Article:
Helen Dixon, was born 11th December 1908 in a small town in England called Barrow-in-Furness. She was the youngest of 3 children and her parents had moved there as children so their father's could find work in the shipyards that opened. Her own father was a boilermaker in the Vicker's shipyard, her brothers going on to follow in his footsteps.
|Steamer Street, where Helen was born.|
Her family were not well off but she had a happy childhood, and had fond memories of accompanying her grandmother to sell her herbal beer at the shipyard gates. ( her grandmother had been widowed at a young age and made herbal brew at home to make a living). She recalled playing in the street, tagging along with her older brothers, Thomas and John (known as Jack) who did always want their little sister in tow...but she said they were happy times. Tragedy then struck the family when Helen was 24, her brother, Jack, died from Meningitis in 1932 at the age of 29 and she recalled this as being a very unhappy time in all her family's lives, with things "never quite being the same again"
Helen with her brothers, Thomas and Jack abt 1911
Helen's life was to change forever in 1938, when a Scottish man, called Thomas Flucker, arrived in Barrow to work for a few months in the shipyards. He became good friends with Helen's brother and became a frequent visitor to their house...and Helen and Thomas fell in love and became engaged to get married. Thomas came from a little fishing village called Newhaven, which is now part of Edinburgh. It was a very close knit community and it was very unusual for men to marry someone from without the village, never mind from across the border! In July 1938, they became married in Helen's home town and then they set off for their life in Scotland. Thomas always loved cycling, and my gran used to make me laugh telling me that her honeymoon was a cycling holiday in Scotland and that there was a tandem waiting for them at the station.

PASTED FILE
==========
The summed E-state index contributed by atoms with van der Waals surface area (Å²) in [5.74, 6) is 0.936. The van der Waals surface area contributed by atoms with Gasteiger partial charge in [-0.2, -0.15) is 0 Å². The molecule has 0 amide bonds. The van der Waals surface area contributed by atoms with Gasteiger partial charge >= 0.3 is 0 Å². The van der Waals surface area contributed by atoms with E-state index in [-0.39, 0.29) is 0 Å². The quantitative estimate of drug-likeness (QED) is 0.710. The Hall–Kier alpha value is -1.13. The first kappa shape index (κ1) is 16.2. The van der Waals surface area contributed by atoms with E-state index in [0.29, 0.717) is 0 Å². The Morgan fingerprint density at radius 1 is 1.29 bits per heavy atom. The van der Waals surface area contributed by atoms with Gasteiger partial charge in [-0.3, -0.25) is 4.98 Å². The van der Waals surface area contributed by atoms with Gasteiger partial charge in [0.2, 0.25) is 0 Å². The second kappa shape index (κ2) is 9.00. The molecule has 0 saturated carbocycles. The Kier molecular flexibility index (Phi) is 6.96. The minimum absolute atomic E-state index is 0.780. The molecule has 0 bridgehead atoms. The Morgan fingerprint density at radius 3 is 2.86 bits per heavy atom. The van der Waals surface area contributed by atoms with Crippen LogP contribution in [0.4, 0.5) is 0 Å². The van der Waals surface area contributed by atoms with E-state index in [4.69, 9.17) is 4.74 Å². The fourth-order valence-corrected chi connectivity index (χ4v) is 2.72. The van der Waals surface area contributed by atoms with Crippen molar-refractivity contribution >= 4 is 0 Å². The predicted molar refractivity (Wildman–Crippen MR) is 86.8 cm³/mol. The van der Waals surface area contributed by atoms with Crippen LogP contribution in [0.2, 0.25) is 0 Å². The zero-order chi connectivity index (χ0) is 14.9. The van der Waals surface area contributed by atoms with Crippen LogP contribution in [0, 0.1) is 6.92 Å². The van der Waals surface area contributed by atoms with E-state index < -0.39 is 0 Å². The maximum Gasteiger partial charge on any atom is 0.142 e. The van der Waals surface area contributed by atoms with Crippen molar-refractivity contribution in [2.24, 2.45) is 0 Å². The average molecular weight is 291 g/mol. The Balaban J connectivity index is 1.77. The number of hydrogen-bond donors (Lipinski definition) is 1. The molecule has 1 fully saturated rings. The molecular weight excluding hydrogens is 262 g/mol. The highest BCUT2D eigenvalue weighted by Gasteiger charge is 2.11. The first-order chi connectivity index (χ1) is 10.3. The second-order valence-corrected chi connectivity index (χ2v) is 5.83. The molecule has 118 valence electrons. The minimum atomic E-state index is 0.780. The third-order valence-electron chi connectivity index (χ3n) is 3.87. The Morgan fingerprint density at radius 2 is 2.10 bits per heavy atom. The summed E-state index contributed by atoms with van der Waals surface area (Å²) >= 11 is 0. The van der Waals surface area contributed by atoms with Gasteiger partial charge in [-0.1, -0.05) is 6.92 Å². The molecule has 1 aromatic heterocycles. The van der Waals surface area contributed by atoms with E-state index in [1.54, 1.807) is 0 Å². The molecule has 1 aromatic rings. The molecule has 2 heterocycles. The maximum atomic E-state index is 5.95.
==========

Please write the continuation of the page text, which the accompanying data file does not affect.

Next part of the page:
|Newhaven , Edinburgh, as it is today|
When Helen arrived in Newhaven, she found it very hard to settle in and to become accepted, but Thomas's sister took her under her wing and they led a very happy life together, having three daughter's, including my mother. When I was 7, my grandfather died after an accident at work. He was a carpenter in the ship yards, and fell off a ladder, suffering a brain hemorrhage, never regaining consciousness. The whole family took it hard, but Helen had her strong christian beliefs and always said they would meet again one day in a better life. She stayed independent and busy, knitting, making wedding dresses, visiting the elderly for the church ( she was 80 at the time and a lot older than some of the people she visited!) and even went for swimming lessons when she was 82, successfully learning to swim.
During her last few years she lost her sight, which hit her very hard, but she insisted on being independent...firing the home-help my mother had employed to help her around the house and refusing to use her white stick...however at the age of 92 she became unable to look after herself, refusing to move into my mother's ( " I don't want to be a burden") and moved into an old people's home near my parents. Her character and personality totally changed with the move, it was like she had just given up, something she was never known for and a year later she passed away peacefully in her sleep after a bad chest infection.
So thank you gran for all the memories and for being such a special mother, grandmother and great grandmother....you are sadly missed and always will be xx